Horrified by the hot lunch at your kid’s school?…I am.  I try every so often to have hot lunch at my kids’ school with them.  They usually take a cold lunch so we can prepare a healthier meal, but this Friday I went for hot lunch with my younger daughter.  First the positive: the school did have fresh salad available for the kids, but this was special situation as the kids grew the veggies themselves in the high school’s greenhouse.  The rest of the regular lunch was an utter embarrassment and I’m not sure how kids can be expected to learn when they allowed to ingest so much sugar.  The average kid chose a slice of cheese or pepperoni pizza, chocolate milk, ice cream, a piece of fruit and a box of raisins.  The chocolate milk, ice cream and raisins alone are over 70 grams of sugar.  It doesn’t need to be this way either from a comparative standpoint (schools meals are much healthier in Sweden and China where we’ve lived before) and a legal/policy standpoint.  We should be on our district School Food Administrators (SFAs) to make our kids’ meals healthier.  Some things to keep in mind:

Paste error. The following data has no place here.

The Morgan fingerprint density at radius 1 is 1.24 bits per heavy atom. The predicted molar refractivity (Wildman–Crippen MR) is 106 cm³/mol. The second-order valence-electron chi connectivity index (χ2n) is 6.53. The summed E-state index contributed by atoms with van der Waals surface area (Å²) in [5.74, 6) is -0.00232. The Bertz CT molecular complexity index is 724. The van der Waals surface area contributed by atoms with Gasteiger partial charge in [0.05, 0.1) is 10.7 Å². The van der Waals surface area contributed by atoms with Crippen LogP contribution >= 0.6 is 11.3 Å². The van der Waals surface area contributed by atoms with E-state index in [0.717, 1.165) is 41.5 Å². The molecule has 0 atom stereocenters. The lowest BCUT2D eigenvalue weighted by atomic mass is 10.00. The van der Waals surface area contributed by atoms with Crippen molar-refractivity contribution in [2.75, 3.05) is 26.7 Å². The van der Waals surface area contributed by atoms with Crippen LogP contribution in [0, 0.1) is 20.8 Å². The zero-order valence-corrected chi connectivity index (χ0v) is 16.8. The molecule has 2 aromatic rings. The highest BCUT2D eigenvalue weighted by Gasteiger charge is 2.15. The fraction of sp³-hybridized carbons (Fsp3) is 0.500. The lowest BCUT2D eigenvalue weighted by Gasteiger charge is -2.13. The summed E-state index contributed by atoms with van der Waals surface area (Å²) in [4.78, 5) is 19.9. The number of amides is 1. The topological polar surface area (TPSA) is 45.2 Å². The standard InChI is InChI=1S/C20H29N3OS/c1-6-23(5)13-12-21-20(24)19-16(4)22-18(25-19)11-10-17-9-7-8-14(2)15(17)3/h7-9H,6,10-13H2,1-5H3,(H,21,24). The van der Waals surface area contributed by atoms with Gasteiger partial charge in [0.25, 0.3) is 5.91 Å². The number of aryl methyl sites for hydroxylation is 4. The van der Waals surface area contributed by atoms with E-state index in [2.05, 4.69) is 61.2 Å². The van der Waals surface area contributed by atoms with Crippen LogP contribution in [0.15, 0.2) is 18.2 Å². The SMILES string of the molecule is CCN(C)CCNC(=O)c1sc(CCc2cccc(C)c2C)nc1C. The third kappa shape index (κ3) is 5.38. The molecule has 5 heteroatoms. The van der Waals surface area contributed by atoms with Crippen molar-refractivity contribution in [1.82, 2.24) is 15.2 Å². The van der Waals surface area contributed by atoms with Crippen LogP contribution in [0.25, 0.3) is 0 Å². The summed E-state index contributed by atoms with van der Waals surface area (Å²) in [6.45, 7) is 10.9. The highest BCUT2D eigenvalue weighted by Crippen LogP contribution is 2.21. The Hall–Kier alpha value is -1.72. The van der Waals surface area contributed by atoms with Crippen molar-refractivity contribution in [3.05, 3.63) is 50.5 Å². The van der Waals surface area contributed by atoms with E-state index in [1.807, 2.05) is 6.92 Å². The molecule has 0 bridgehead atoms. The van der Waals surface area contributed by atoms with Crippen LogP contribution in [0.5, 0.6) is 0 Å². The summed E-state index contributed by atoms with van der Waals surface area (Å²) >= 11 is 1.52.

-The Healthy, Hunger-Free Kids Act amends the National School Lunch Act to foster the growth of the burgeoning organic food and “farm to school” movements. Under the Organic Food Pilot Program, grants are provided on a competitive basis to SFAs to establish programs to increase the quantity of organic foods provided to schoolchildren under the National School Lunch Program.

-Congress amended the NSLA to encourage participating institutions to purchase “unprocessed agricultural products, both locally grown and locally raised, to the maximum extent practicable and appropriate.”  This provision allows SFAs to give preference to locally grown foods in their contracts with producers and suppliers.  SFAs can prescribe the geographic preference in the form of preference points or as a percentage in their solicitation for bids.

-While the amendment to NSLA’s geographic preference provision certainly gives SFAs freedom to purchase local unprocessed products, SFAs face another barrier in attempting to integrate those fresh ingredients into school lunch menus. Decades of prepackaged and prepared menu items have rendered full facility kitchens obsolete, and today it is hard to find a school that has more than bulk freezers and massive ovens.

Factory food and prepackaged meals have become dominant in school meals, but several players—SFAs, parents, teachers, and health and legal professionals—can work together to reverse this trend.  Learn more in Chapter 13 of my new book, Food, Agriculture and Environmental Law.

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